Ah, half-term. An opportunity for reflection and relaxation in a busy teacher’s life. A short week where you can catch up on all those little tasks, socialise, chill out, and prepare yourself for the second half of term.
This half-term I had planned to do the following:
- Correct the homework I set my classes (a short story about Malvolio’s revenge for the Y1 Lit students, a model answer on the Anthology for the Y1 Lang & Lit students);
- Write two model answers to the Y1 Lang & Lit homework so that students could compare their work against mine;
- Plan the first few weeks of lessons with resources so I’m ahead of myself for the next half of term;
- Catch up on some reading I had wanted to finish over the summer (I need to read the relevant parts of Cupcakes & Kalashnikovs before my A2 Lang & Lit students start on it);
- Start a running training program in preparation for winter running;
- Relax, catch up on some TV shows, go to the cinema, see friends, sleep in, read for pleasure.
Life, however, had other plans… What I actually did over my half-term was:
- Spent Friday night to Wednesday morning howling in pain, screaming into pillows, stamping my feet and hitting my head all to distract myself from toothache. Emergency visits to both an emergency dentist and my own resulted in x-rays which showed nothing obvious, a prescription for Amoxicillin in case it was sinusitis, and a prescription for dihydrocodeine since ibuprofen, paracetamol, codeine and topical benzocaine gel were doing nothing;
- Spent Wednesday morning to now, gingerly avoiding chewing on the left side of my mouth as while the toothache has gone, there is clearly something wrong, and biting food causes sharp pains;
- Spent Wednesday morning to now, cursing the fact that my lower back and legs have started to develop sciatic pain.
I’m seriously wondering whether extreme pain everyday during half-term is enough to qualify you for a second week off, since I really didn’t get to enjoy this week…
And so Scotland exit the Rugby World Cup at the quarter-final stages. The home nation that lasted the longest (due to scheduling of matches) and the last Northern Hemisphere team in the contest. Despite previous performances, this was a Scotland team that showed up and played 80 minutes of rugby, and largely avoided silly basic errors that have punished them in the past. Australia entered the tournament as one of the favourites, and to lose by 1 point due to a penalty in the dying seconds is no shame.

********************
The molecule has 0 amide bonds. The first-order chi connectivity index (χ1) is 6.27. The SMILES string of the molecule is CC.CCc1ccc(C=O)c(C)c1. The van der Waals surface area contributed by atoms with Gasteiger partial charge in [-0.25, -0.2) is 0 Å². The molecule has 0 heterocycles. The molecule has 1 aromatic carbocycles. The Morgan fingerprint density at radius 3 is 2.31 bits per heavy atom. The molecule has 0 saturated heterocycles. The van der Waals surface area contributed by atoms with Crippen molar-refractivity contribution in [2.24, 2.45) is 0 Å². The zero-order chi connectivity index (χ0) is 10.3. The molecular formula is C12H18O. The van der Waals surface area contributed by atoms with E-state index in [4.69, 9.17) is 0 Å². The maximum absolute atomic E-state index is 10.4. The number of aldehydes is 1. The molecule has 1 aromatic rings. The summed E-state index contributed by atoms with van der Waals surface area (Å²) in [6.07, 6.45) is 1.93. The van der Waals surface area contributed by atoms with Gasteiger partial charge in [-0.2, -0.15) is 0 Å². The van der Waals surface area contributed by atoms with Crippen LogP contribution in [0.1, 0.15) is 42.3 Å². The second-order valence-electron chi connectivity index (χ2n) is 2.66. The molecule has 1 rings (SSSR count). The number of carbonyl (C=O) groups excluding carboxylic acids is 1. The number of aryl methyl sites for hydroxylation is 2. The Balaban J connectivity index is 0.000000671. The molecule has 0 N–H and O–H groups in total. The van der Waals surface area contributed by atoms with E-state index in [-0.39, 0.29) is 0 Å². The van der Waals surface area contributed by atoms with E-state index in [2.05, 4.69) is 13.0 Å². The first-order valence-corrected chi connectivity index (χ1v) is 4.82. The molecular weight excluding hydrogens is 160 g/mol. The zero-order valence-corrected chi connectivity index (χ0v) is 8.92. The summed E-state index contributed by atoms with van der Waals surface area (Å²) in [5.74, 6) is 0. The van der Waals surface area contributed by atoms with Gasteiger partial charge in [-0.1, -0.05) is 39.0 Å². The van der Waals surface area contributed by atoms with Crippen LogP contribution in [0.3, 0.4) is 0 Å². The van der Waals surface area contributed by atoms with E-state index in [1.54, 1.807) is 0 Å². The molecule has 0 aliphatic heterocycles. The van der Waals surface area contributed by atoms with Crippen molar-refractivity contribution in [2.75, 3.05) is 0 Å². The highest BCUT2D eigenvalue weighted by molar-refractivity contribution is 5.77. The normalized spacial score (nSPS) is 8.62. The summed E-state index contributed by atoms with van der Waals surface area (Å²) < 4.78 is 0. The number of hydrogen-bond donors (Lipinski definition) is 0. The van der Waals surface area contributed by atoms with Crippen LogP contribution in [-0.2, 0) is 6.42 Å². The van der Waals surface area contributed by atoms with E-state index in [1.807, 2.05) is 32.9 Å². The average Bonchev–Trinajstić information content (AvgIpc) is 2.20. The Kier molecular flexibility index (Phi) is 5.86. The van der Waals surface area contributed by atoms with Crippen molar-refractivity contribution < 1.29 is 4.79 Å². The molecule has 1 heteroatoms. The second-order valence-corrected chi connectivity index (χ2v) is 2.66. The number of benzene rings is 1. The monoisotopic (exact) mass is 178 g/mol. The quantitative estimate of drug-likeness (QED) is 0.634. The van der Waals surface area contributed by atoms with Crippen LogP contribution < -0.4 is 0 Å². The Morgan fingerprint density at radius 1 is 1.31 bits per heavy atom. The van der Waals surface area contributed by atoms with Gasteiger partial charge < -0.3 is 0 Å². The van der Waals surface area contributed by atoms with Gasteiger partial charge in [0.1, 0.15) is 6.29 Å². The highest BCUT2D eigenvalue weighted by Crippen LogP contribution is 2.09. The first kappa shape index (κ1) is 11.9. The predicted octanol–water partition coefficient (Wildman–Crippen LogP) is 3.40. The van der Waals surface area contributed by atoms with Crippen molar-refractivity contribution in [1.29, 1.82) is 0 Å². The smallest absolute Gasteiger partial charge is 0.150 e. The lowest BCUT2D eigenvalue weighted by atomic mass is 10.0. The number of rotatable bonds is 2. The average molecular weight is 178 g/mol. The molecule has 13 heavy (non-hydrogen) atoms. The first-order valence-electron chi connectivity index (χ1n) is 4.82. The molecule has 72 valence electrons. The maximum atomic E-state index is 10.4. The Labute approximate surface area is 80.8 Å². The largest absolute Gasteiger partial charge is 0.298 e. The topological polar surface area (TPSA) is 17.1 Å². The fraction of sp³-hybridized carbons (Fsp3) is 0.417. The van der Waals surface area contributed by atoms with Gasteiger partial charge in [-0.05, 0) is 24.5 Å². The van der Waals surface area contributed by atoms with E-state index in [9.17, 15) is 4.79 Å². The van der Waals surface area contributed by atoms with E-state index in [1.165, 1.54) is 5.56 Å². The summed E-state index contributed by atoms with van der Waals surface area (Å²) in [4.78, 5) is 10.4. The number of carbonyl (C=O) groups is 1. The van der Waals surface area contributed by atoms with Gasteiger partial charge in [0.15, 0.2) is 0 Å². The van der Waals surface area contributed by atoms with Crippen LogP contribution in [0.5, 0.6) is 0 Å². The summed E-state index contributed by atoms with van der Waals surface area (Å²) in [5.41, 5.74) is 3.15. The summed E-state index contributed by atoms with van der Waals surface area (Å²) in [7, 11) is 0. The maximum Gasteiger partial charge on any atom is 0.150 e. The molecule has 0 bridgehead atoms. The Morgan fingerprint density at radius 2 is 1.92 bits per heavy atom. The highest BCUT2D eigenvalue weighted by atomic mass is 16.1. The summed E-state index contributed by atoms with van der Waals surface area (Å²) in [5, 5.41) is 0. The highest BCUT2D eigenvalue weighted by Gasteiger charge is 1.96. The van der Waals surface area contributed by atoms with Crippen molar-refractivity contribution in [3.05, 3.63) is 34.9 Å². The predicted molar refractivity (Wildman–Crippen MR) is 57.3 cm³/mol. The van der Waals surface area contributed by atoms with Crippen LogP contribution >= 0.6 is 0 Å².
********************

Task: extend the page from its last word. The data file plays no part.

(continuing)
The Scotland squad, like the fans, were gutted. In his post-match interview Scotland captain Greg Laidlaw couldn’t keep eye contact with the interviewer and looked like he wanted to be any place on earth other than in front of the camera. Meanwhile Scotland coach Vern Cotter sounded as if he was about to break down at any second.
Whatever your opinion of the refereeing decisions—and former England international Matt Dawson is leaving no-one in doubt about his opinion—
Craig Joubert you are a disgrace and should never referee again!! How dare you sprint off the pitch after that decision!!! #RWC2015
— Matt Dawson (@matt9dawson) October 18, 2015
it was an exciting, hard-fought match and Scotland need to pick themselves back up, and get back out there playing, improving, and winning.
It’s about resilience. Scotland were not fancied to do much, especially in light of the way Australia beat teams like England and Wales, both of whom are above Scotland in the world rankings. They certainly weren’t expected to take the lead, keep hold of the lead and almost win, let alone only lose by 1 point! Resilience is heading out there in the face of everyone telling you, “you can’t”, and showing them “you can”. And it’s taking a loss, picking yourself up, dusting yourself off, and not wallowing in what may have been, but focusing on what will come in the future.
In Kipling’s poem If… he writes
If you can make one heap of all your winnings
And risk it on one turn of pitch-and-toss,
And lose, and start again at your beginnings
And never breathe a word about your loss;